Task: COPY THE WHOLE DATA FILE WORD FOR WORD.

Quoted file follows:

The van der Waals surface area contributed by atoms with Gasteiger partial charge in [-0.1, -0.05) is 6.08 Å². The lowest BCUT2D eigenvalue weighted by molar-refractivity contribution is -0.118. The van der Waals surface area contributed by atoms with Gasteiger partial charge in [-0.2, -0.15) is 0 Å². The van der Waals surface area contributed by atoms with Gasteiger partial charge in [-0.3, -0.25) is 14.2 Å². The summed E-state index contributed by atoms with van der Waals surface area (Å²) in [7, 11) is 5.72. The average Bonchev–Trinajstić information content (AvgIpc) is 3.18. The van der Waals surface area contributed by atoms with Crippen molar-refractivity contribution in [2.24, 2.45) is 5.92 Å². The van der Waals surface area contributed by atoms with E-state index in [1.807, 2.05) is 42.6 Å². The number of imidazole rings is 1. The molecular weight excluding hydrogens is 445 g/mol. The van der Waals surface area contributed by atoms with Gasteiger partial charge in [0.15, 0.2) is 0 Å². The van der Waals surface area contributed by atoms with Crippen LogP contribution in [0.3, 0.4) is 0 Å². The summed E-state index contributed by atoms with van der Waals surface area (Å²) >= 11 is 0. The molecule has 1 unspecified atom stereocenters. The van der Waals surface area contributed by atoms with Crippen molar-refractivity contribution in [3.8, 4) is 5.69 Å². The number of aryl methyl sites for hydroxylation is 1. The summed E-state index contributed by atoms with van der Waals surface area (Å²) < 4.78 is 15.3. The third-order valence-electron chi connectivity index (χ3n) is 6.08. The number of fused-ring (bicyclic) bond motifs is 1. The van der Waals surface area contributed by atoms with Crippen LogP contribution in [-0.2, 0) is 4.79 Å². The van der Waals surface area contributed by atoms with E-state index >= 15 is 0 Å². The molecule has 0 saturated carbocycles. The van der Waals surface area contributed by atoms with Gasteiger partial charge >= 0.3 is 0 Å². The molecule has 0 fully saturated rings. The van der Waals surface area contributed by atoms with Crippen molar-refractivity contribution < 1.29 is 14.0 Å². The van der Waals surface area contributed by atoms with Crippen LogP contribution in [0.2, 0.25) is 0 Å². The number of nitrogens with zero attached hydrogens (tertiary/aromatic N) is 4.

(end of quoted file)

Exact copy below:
The van der Waals surface area contributed by atoms with Gasteiger partial charge in [-0.1, -0.05) is 6.08 Å². The lowest BCUT2D eigenvalue weighted by molar-refractivity contribution is -0.118. The van der Waals surface area contributed by atoms with Gasteiger partial charge in [-0.2, -0.15) is 0 Å². The van der Waals surface area contributed by atoms with Gasteiger partial charge in [-0.3, -0.25) is 14.2 Å². The summed E-state index contributed by atoms with van der Waals surface area (Å²) in [7, 11) is 5.72. The average Bonchev–Trinajstić information content (AvgIpc) is 3.18. The van der Waals surface area contributed by atoms with Crippen molar-refractivity contribution in [2.24, 2.45) is 5.92 Å². The van der Waals surface area contributed by atoms with E-state index in [1.807, 2.05) is 42.6 Å². The number of imidazole rings is 1. The molecular weight excluding hydrogens is 445 g/mol. The van der Waals surface area contributed by atoms with Gasteiger partial charge in [0.15, 0.2) is 0 Å². The van der Waals surface area contributed by atoms with Crippen LogP contribution in [0.3, 0.4) is 0 Å². The summed E-state index contributed by atoms with van der Waals surface area (Å²) >= 11 is 0. The molecule has 1 unspecified atom stereocenters. The van der Waals surface area contributed by atoms with Crippen molar-refractivity contribution in [3.8, 4) is 5.69 Å². The number of aryl methyl sites for hydroxylation is 1. The summed E-state index contributed by atoms with van der Waals surface area (Å²) < 4.78 is 15.3. The third-order valence-electron chi connectivity index (χ3n) is 6.08. The number of fused-ring (bicyclic) bond motifs is 1. The van der Waals surface area contributed by atoms with Crippen LogP contribution in [-0.2, 0) is 4.79 Å². The van der Waals surface area contributed by atoms with E-state index >= 15 is 0 Å². The molecule has 0 saturated carbocycles. The van der Waals surface area contributed by atoms with Gasteiger partial charge >= 0.3 is 0 Å². The molecule has 0 fully saturated rings. The van der Waals surface area contributed by atoms with Crippen molar-refractivity contribution < 1.29 is 14.0 Å². The van der Waals surface area contributed by atoms with Crippen LogP contribution in [0.2, 0.25) is 0 Å². The number of nitrogens with zero attached hydrogens (tertiary/aromatic N) is 4.